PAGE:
hat tip-Margo I.http://www.timesonline.co.uk/tol/news/politics/article3872821.ece

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From
May 5, 2008

BNP’s Richard Barnbrook calls for flying of Union Jack and a ban on burkas

The mainstream party candidates walked off the stage when Richard Barnbrook stepped up to speak after becoming, early on Saturday morning, the first member of the British National Party to win a seat on the London Assembly. Mr Barnbrook was unpeturbed.

He expects to be treated as a pariah for the next four years, but insists that he will not be cowed. “If I have to be a lone wolf I will be one,” he told The Times.

Mr Barnbrook, 47, said that he intends to become the voice of “true Londoners”, fighting against political correctness and preferential treatment for racial minorities. He will press for the Union Jack to be flown permanently over City Hall, for burkas to be banned from public buildings and for official celebrations to mark St George’s Day. He will resist the planned construction of a huge new mosque, the biggest place of worship in Britain, in Newham, East London.

“I haven’t been elected to simply sit back and be like the other parties, sticking with the status quo and the gravy train movement,” he said.

Mr Barnbrook won 5.6 per cent of the vote, just above the 5 per cent threshold. His election represented the BNP’s biggest electoral success to date and came as the party claimed to have boosted its tally of local councillors around the country from 84 to more than 100. “The quiet revolution is getting louder,” the party crowed on its website.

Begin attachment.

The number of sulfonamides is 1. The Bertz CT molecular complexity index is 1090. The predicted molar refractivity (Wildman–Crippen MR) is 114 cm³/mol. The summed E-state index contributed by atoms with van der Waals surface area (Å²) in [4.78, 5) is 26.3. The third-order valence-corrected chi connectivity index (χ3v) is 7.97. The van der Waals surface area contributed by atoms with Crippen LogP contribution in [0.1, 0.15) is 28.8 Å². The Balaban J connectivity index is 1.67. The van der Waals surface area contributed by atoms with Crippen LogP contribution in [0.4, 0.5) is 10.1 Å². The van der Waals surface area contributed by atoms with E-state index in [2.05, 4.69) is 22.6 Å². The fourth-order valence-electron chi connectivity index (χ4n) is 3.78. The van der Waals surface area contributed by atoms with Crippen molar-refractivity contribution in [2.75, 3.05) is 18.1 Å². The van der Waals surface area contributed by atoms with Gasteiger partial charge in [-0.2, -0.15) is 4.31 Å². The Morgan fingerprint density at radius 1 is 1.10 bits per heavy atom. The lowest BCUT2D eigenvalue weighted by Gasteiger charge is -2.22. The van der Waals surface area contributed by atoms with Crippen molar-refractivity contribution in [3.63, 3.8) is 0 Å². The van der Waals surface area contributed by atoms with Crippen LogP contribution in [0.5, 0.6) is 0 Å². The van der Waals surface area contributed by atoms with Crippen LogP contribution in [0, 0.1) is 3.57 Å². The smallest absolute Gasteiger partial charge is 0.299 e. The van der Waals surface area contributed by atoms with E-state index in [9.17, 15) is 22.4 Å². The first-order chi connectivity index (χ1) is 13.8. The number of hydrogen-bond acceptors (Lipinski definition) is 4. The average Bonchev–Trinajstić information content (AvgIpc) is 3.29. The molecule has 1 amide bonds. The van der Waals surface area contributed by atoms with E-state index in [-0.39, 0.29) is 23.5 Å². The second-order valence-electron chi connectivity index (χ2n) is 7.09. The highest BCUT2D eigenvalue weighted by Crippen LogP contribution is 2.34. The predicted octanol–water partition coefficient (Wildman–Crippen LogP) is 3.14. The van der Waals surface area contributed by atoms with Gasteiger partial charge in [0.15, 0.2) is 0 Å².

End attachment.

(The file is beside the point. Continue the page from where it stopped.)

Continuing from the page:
But Mr Barnbrook’s success appalled the BNP’s many opponents, who fear that it will tarnish London’s image as a model of racial diversity and the world’s most cosmopolitan city: one third of Londoners are foreign-born.

Gerry Gable, of the anti-fascist magazine Searchlight, called it a victory for hatred, violence and stupidity. Dave Prentice, the general secretary of Unison, the public sector union, said: “We are particularly worried about the effect that the election of a BNP assembly member will have on race relations and community harmony in the city.”

A spokesman for the Greater London Authority said: “However much Boris Johnson regrets the election of a BNP member and is appalled by both the policies and principles of the BNP, Richard Barnbrook was duly elected under our democratic system.”

He added, pointedly: “As an elected representative, Richard Barnbrook must recognise his responsibility to represent all of his constituents.”

Mr Barnbrook is a former artist who trained at the Royal Academy and is engaged to Simone Clarke, until recently a leading ballerina at English National Ballet. She supports the BNP but played no part in the campaign beyond declaring, in a campaign leaflet, that “immigration is out of control”.

Mr Barnbrook’s election came only a few days after Gianni Alemanno, a former neo-fascist, was elected as Mayor of Rome. “Maybe people not just in the UK but across Europe and the world are saying their [national] identities are being abused,” Mr Barnbrook said.

 

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